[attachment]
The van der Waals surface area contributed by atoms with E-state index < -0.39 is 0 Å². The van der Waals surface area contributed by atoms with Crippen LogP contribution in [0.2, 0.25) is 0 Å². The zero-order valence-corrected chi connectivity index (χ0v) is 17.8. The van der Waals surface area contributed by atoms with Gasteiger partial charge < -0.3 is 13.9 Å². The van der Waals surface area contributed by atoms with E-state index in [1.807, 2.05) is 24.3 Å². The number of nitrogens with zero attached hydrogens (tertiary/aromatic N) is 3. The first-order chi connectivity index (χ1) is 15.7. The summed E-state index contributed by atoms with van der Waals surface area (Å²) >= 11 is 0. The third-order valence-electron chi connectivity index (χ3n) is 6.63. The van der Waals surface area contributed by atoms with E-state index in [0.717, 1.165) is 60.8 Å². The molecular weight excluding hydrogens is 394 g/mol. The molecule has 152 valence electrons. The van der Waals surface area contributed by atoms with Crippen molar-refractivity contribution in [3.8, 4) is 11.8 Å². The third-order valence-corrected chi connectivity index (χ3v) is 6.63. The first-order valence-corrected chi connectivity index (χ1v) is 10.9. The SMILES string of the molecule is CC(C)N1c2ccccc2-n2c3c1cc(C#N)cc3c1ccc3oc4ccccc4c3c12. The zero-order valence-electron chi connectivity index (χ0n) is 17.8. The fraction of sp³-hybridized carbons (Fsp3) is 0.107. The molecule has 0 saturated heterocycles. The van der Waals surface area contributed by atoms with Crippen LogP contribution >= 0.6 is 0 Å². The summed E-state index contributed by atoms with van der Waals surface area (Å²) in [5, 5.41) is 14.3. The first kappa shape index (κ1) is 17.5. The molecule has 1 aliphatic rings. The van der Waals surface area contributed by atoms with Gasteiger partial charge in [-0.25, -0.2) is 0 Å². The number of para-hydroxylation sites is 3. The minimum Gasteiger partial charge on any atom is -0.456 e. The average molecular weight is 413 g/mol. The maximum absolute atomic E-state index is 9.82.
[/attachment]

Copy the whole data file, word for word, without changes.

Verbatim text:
The van der Waals surface area contributed by atoms with E-state index < -0.39 is 0 Å². The van der Waals surface area contributed by atoms with Crippen LogP contribution in [0.2, 0.25) is 0 Å². The zero-order valence-corrected chi connectivity index (χ0v) is 17.8. The van der Waals surface area contributed by atoms with Gasteiger partial charge < -0.3 is 13.9 Å². The van der Waals surface area contributed by atoms with E-state index in [1.807, 2.05) is 24.3 Å². The number of nitrogens with zero attached hydrogens (tertiary/aromatic N) is 3. The first-order chi connectivity index (χ1) is 15.7. The summed E-state index contributed by atoms with van der Waals surface area (Å²) >= 11 is 0. The third-order valence-electron chi connectivity index (χ3n) is 6.63. The van der Waals surface area contributed by atoms with E-state index in [0.717, 1.165) is 60.8 Å². The molecular weight excluding hydrogens is 394 g/mol. The molecule has 152 valence electrons. The van der Waals surface area contributed by atoms with Crippen molar-refractivity contribution in [3.8, 4) is 11.8 Å². The third-order valence-corrected chi connectivity index (χ3v) is 6.63. The first-order valence-corrected chi connectivity index (χ1v) is 10.9. The SMILES string of the molecule is CC(C)N1c2ccccc2-n2c3c1cc(C#N)cc3c1ccc3oc4ccccc4c3c12. The zero-order valence-electron chi connectivity index (χ0n) is 17.8. The fraction of sp³-hybridized carbons (Fsp3) is 0.107. The molecule has 0 saturated heterocycles. The van der Waals surface area contributed by atoms with Crippen LogP contribution >= 0.6 is 0 Å². The summed E-state index contributed by atoms with van der Waals surface area (Å²) in [5, 5.41) is 14.3. The first kappa shape index (κ1) is 17.5. The molecule has 1 aliphatic rings. The van der Waals surface area contributed by atoms with Gasteiger partial charge in [-0.25, -0.2) is 0 Å². The number of para-hydroxylation sites is 3. The minimum Gasteiger partial charge on any atom is -0.456 e. The average molecular weight is 413 g/mol. The maximum absolute atomic E-state index is 9.82.